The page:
In a preferred embodiment of the present invention, a turbidity sensor is provided with a light source such as a light emitting diode. In addition, first and second light sensitive components are disposed in light communication relation with the light source. The first light sensitive component is disposed to receive light directly emanating from the light source and the second light sensitive component is disposed to receive light emanating from the light source and scattered by particles suspended between the light source and the first light sensitive component. The first and second light sensitive components have first and second output signals, respectively, which are representative of the light intensity received by the respective light sensitive components. The present invention provides a means for determining a predefined relationship of the first and second output signals. This relationship can be a ratio or a more complicated mathematical relationship which results in a value that can be used as a representation of the turbidity of a fluid sample. The turbidity sensor in a preferred embodiment of the present invention also comprises a conduit that is shaped to conduct a fluid therethrough. The light source and the first and second light sensitive components are disposed proximate a wall of the conduit for communication of light through a fluid that flows within the conduit. A plurality of protrusions are formed in the wall of the conduit and extend inwardly into the conduit. The light source is disposed proximate one of the protrusions, the first light sensitive component is disposed proximate another protrusion and the second light source is disposed proximate a third protrusion. In a preferred embodiment of the present invention, a microprocessor is used to determine the predefined relationship between the first and second output signals and to perform the necessary mathematical operations to provide a generally linearized value of turbidity based on the two signals from the light sensitive components. In addition, the microprocessor can also be used to determine a rate of change of turbidity in the sampled fluid. The turbidity value determined by the microprocessor can be compared to a preselected threshold magnitude.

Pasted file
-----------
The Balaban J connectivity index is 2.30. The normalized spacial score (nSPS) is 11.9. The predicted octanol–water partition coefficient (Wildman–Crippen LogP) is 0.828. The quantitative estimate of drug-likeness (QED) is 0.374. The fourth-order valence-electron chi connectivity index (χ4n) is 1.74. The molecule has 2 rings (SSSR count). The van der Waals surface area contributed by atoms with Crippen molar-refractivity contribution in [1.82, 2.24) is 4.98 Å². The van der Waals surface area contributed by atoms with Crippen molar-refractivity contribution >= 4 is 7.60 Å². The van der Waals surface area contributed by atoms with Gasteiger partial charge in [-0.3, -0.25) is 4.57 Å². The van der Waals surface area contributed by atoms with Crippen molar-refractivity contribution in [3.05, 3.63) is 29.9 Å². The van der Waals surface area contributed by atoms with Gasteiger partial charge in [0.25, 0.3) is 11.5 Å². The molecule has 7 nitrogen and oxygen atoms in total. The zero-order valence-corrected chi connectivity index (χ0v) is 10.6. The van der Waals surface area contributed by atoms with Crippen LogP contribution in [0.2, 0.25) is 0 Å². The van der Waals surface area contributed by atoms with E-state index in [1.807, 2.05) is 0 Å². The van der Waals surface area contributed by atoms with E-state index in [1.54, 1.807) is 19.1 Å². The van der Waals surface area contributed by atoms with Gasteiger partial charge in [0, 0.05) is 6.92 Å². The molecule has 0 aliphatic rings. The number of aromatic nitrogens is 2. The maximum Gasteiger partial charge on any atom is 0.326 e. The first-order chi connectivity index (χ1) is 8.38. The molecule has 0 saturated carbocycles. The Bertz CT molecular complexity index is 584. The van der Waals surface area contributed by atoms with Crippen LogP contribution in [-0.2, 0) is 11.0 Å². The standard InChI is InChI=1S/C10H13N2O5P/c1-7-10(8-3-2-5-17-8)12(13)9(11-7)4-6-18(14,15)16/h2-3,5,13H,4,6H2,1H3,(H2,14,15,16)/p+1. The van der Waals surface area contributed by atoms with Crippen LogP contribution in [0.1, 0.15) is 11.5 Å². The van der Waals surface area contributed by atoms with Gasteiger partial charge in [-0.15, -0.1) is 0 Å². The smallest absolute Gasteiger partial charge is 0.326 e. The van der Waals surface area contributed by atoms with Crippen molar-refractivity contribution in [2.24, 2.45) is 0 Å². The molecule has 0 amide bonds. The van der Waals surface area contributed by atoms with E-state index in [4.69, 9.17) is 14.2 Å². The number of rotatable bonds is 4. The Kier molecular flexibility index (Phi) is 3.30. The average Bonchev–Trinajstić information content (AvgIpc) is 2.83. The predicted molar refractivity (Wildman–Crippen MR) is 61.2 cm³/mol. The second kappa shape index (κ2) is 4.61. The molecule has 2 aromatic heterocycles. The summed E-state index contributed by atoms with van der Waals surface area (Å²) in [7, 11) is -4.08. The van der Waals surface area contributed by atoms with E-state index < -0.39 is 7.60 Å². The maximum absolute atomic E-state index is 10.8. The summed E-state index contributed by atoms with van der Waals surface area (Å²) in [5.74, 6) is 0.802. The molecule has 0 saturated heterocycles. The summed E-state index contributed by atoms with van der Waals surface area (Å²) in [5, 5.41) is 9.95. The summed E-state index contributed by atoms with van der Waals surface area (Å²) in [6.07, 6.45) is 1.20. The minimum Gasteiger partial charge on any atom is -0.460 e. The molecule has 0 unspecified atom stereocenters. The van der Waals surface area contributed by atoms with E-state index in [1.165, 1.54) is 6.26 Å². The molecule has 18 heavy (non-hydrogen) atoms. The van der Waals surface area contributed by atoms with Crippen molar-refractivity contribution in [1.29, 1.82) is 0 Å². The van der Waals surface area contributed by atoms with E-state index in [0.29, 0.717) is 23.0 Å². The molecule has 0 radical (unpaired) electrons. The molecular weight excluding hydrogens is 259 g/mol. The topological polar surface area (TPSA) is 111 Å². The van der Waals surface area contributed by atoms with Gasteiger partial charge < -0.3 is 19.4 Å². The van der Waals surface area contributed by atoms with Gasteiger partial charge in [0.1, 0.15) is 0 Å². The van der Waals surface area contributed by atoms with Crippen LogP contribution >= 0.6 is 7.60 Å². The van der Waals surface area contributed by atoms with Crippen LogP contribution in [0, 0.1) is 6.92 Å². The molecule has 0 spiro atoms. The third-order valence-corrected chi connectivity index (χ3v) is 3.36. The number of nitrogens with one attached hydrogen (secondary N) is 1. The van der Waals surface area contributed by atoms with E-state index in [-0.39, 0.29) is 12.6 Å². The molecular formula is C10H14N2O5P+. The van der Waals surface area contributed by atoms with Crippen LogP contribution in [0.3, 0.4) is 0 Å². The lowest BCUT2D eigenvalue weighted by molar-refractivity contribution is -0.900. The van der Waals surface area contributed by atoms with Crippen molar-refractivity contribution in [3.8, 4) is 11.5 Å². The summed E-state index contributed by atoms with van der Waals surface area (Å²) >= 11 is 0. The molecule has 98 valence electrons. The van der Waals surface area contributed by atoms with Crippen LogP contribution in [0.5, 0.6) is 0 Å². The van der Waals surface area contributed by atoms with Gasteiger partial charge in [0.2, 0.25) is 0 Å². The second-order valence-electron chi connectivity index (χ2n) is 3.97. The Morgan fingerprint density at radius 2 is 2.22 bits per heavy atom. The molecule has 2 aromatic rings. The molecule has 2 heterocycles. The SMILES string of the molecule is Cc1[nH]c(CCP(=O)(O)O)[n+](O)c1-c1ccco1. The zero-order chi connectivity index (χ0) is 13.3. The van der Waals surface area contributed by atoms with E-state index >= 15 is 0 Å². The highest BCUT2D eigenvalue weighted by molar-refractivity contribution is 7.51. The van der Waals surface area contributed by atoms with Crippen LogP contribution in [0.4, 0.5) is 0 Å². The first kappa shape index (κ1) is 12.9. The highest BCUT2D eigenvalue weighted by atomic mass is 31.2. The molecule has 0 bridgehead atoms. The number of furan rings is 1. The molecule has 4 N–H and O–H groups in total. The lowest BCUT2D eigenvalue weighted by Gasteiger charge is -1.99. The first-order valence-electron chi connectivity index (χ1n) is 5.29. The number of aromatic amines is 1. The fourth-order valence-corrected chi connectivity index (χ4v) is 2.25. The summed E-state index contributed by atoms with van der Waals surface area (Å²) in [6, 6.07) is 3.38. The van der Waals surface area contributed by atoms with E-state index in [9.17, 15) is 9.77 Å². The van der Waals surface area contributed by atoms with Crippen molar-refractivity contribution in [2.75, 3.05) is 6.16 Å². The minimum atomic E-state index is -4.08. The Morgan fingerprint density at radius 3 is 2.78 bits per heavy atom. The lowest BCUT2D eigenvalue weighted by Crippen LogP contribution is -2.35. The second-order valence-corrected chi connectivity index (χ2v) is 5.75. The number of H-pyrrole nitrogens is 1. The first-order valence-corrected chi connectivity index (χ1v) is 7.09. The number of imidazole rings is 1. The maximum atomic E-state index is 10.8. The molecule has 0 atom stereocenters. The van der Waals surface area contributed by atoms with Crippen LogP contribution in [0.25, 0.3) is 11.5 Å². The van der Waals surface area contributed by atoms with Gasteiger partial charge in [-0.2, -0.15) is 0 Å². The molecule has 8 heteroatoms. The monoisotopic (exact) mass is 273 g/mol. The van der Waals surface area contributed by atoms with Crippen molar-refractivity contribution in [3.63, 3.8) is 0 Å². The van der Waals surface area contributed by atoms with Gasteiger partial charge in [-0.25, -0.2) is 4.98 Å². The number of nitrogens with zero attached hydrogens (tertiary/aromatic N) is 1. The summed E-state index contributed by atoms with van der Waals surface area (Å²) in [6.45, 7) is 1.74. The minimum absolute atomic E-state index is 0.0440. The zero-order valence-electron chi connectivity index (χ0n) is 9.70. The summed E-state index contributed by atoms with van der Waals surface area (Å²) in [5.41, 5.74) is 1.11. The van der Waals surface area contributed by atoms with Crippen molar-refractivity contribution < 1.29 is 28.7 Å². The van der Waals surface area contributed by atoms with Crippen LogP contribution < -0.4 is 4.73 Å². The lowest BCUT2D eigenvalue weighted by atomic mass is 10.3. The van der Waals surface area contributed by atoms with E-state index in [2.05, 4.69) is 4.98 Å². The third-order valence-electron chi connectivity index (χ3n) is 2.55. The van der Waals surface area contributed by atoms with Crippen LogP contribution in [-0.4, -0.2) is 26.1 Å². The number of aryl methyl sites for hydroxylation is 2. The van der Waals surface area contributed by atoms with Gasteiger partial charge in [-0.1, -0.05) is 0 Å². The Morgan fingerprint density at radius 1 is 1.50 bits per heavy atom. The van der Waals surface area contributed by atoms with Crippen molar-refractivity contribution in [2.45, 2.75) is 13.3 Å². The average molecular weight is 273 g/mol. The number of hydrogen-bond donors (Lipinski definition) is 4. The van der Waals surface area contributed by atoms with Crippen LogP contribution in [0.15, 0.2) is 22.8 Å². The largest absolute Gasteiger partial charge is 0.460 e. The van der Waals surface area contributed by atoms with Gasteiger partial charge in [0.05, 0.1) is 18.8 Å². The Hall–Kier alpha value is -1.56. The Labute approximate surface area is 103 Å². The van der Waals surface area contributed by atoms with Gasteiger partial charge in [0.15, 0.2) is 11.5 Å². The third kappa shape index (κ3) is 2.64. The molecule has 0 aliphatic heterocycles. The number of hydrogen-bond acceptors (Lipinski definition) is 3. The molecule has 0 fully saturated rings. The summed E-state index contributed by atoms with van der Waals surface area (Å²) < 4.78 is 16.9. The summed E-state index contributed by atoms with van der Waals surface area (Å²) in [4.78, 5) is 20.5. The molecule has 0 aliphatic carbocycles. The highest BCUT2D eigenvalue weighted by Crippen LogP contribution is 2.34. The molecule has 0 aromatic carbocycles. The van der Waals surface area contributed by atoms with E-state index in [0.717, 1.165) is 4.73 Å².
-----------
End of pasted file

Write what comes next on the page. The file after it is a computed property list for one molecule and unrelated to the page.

The turbidity sensor of the present invention provides a means for passing a fluid between the light source and the two light sensitive components. In one particularly preferred embodiment of the present invention, the light source and the two light sensitive components are disposed on an outer cylindrical surface of a conduit and directed inwardly toward the center of the conduit. A portion of the wall of the conduit is transparent to the light provided by the light source. In addition, the light providing and light receiving components are disposed within protrusions formed in the wall of the conduit.